My father and I always had a tacit agreement: “We will never speak of That Part of the World.” He’d grown up in an Orthodox Jewish family in Norfolk, Virginia. His own father, a refugee from early-twentieth-century pogroms in what is now Ukraine, had been the president of his local Zionist organization. A liberal in most things (including his ardent opposition to both of the U.S. wars against Iraq), my father remained a Zionist to his dying day. We both knew that if we were ever to have a real conversation about Israel/Palestine, unforgivable things would be said.
Thank-you Ms. Gordon, for a reasonably factual description of the Syrian conflict - something that is rare on the left internet-sphere. However, I wish that you would have emphasized that 85 percent of the civilians killed in Syria were killed by Assad and his allied forces. And also, Assad has in particular targeted many of our fellow dissident leftists and socialists for torture and death in his prisons.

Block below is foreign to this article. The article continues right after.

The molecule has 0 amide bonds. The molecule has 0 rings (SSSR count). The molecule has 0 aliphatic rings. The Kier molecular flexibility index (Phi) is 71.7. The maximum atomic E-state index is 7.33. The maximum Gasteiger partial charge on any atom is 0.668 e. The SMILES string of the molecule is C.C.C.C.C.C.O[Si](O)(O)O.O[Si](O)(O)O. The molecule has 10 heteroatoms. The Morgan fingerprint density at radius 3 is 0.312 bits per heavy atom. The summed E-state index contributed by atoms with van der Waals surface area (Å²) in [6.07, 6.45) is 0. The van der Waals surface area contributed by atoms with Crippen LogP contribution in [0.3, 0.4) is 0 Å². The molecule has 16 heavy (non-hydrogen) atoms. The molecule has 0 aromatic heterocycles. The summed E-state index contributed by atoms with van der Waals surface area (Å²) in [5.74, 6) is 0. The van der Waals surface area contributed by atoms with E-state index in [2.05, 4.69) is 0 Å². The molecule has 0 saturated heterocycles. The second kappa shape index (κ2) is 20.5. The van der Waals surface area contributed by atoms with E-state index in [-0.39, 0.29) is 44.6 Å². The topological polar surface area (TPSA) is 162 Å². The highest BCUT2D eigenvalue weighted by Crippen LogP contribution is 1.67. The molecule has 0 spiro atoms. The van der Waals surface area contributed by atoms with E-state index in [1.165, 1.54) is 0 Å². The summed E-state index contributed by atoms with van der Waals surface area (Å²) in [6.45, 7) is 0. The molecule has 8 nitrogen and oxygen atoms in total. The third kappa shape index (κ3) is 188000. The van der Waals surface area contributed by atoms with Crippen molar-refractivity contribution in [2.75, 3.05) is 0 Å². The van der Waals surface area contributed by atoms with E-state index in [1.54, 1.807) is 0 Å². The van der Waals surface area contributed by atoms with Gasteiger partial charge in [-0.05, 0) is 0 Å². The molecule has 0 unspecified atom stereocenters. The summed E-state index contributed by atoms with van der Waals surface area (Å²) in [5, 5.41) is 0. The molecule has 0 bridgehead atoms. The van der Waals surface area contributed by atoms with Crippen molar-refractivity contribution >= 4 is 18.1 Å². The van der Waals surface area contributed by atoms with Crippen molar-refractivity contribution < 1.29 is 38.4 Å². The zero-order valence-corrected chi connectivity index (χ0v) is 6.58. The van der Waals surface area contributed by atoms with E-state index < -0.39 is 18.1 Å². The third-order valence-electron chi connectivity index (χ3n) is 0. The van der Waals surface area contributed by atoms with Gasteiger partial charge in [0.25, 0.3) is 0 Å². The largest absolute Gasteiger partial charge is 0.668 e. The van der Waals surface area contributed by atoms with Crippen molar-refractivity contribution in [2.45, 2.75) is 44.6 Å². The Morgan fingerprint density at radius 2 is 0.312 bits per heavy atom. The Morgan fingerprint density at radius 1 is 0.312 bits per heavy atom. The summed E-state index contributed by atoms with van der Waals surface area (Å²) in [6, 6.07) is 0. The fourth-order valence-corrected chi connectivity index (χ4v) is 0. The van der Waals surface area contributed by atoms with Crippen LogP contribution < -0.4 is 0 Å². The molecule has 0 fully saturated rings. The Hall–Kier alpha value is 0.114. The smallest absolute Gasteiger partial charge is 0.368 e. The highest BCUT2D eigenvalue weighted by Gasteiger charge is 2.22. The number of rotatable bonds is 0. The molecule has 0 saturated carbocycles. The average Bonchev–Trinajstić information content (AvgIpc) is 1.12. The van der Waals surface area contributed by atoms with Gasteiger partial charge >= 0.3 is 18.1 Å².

“Despite the suffering of its people, Syria is commonly observed through the prism of post-truth and nihilistic scepsis. Much of the global left has joined the burgeoning ranks of cranks on social media peddling conspiracy theories promoting the demonstrably false view that Assad’s murderous regime was the target of attempted US regime change while viewing Assad’s revolutionary opponents through the spectacles of orientalism and Islamophobia. This diabolical consensus omnium parroted Assadist propaganda portraying Assad as an embattled secularist fighting opposition dominated by Salafist jihadis. In seven years of Assad’s brutal struggle to smash the ‘Syrian Spring’, few have tried to acquaint themselves with what is actually happening in Syria or listened to the voices of ordinary Syrian’s – people who despite their suffering are literally either invisible or ciphers for the paranoid fears and anxieties of the global North’s citizens.”